Skip to main content

J. D. Barron research material on Native Americans

Identifier: W-0088

Scope and Contents

This collection contains J. D. Barron's research materials and correspondence relating to Alabama place names with roots in Native American languages.

Barron's notes are contained in one notebook of handwritten definitions of Native American place names. Initial entries are written in pen, while later edits are written in pencil. The notebook includes definitions of Creek, Chickasaw, and Choctaw words.

The collection also includes six letters written between 1887 and 1906 related to his research. Most of the letters discuss dictionaries, journal articles, and other published resources related to Native American languages.

Barron's research on Native American languages appears to have never been published.


  • 1887-1906


Physical Description

Manuscript is fragile.

Conditions Governing Access

Collection is open for research. Researchers must register and agree to copyright and privacy laws before using this collection. Manuscript collections and archival records may contain materials with sensitive or confidential information that is protected under federal or state right to privacy laws and regulations. Due to the nature of certain archival formats, including digital and audio-visual materials, access to certain materials may require additional advance notice.

Biographical / Historical

Newspaper editor and legislator J. D. (Joseph Day) Barron was born on March 19, 1833, in Upson County, Georgia. Barron's family moved to Alabama when he was a child, first living in Russell County and later moving to Randolph County. He was educated in local public schools and was trained as a mechanic.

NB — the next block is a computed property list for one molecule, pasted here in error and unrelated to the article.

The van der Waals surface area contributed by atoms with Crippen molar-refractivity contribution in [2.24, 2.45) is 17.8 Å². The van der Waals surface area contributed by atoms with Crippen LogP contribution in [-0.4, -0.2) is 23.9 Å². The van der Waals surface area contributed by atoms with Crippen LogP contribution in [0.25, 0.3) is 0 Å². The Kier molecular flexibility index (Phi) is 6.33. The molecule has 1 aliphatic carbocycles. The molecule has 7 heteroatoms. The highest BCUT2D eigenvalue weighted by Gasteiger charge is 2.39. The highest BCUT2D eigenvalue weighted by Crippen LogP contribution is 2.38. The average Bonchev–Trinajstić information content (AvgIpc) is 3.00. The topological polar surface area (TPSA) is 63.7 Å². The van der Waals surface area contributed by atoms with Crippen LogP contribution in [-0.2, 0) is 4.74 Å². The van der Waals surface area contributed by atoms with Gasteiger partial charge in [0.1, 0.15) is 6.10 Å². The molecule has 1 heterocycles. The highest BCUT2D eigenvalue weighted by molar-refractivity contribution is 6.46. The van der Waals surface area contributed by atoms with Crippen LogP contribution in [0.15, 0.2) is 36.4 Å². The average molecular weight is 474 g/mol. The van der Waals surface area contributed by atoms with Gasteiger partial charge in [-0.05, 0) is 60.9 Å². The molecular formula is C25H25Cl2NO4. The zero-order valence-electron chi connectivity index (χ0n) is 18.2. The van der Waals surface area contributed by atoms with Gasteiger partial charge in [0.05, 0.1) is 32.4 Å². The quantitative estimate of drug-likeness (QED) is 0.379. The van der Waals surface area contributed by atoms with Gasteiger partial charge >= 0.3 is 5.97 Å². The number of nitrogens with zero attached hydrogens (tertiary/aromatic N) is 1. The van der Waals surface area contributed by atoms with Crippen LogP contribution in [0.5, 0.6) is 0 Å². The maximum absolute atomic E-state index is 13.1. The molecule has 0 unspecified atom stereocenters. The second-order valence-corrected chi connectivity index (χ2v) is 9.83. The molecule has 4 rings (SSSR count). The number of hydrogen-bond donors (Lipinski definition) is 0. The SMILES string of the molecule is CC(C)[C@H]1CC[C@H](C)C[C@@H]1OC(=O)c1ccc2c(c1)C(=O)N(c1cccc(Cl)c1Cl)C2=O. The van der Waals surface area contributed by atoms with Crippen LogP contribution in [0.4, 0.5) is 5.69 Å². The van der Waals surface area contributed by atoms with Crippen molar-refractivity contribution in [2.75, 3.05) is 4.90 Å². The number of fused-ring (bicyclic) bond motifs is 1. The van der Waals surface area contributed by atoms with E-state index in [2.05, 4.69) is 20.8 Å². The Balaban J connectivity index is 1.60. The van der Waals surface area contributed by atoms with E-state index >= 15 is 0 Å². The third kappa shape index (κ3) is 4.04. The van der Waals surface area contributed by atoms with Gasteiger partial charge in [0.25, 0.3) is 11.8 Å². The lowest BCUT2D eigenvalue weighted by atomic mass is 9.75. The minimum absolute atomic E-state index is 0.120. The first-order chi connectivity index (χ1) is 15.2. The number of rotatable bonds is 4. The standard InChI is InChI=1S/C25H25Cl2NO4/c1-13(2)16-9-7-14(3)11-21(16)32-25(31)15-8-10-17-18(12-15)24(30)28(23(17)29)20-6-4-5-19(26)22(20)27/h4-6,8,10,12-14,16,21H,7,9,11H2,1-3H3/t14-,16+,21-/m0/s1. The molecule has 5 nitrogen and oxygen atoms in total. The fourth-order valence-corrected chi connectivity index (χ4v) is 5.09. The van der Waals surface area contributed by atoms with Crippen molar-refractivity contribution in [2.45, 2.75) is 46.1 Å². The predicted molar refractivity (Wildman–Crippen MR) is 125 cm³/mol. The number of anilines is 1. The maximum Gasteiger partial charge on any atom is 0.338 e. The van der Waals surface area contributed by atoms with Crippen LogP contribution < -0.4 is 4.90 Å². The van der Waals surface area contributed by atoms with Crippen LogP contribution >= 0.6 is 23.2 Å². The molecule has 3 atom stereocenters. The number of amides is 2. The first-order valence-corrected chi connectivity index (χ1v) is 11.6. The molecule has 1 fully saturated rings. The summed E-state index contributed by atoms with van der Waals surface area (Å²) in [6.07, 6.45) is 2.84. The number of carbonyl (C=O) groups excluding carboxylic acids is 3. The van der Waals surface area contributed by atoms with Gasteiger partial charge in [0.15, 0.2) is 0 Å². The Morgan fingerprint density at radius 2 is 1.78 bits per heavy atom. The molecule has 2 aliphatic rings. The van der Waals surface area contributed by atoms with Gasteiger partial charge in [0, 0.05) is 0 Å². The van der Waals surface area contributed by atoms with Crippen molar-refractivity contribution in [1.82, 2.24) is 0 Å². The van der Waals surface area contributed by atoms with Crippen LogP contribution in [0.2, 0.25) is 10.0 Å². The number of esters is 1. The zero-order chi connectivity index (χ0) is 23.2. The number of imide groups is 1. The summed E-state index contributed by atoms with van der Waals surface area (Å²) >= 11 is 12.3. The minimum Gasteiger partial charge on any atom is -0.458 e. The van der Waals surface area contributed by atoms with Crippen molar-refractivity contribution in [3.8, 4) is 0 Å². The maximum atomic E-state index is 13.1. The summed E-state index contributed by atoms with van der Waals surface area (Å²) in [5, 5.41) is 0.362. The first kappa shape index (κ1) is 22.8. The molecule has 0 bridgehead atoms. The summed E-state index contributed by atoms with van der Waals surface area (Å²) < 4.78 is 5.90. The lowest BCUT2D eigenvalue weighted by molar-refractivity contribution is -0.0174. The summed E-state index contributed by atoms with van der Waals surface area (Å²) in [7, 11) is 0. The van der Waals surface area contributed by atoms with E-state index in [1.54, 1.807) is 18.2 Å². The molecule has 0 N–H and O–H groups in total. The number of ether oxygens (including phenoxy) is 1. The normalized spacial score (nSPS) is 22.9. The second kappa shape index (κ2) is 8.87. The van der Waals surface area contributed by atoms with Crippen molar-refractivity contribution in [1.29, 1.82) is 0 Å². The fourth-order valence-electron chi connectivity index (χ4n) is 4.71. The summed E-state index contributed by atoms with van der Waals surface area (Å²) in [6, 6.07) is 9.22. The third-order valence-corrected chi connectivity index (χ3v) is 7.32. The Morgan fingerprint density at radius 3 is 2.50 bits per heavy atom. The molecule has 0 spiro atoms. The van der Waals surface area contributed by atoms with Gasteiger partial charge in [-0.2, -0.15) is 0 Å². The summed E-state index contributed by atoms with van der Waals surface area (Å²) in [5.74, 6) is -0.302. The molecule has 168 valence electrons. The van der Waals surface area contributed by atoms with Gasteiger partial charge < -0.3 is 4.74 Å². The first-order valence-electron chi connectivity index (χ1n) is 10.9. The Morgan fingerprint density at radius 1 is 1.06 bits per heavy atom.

On April 13, 1854, Barron married Rebecca Wood in Randolph County; the couple had four sons and five daughters.

In 1856, Barron became the editor of the Louina Eagle. He edited the publication, later titled the Southern Mercury, until 1861. In 1864, he joined the Sixth Alabama Calvary and served in the regiment until the end of the war.

Barron's political career began in 1874, when he was elected to represent Clay County in the state legislature. From 1878-1887, he served as the chief clerk in the Secretary of State's office. In 1889, he was elected to serve as the Alabama secretary of state; he served in the position until 1894.

After retiring from political service, Barron worked as a member of the Montgomery Advertiser's editorial staff, writing for the newspaper between 1878 and his death in 1910. Barron wrote poems and short stories for several publications, and he also researched and wrote historical articles on Native American law and culture. He died on June 11, 1910, in Montgomery.

Source: Thomas McAdory Owen, History of Alabama and Dictionary of Alabama Biography.


0.1 Linear Feet

Language of Materials



Research notes and correspondence related to J. D. Barron's research on native American place names in Alabama.

Physical Location

The A. S. Williams III Americana Collection, Amelia Gayle Gorgas Library, The University of Alabama


Gift of A. S. Williams III, 2010

Related Materials

The A. S. Williams III Americana Collection holds other material on place names in Alabama. Please see staff for assistance.

Physical Description

Manuscript is fragile.


Title on Spine: J. D. Barron's Manuscript on Alabama Indian Place Names, Montgomery ca. 1890

Processed by

Haley Aaron, 2013



Guide to the J. D. Barron research material on Native Americans
December 2013
Description rules
Describing Archives: A Content Standard
Language of description
Script of description
Language of description note

Repository Details

Part of the The University of Alabama Libraries Special Collections Repository

Box 870266
Tuscaloosa AL 35487-0266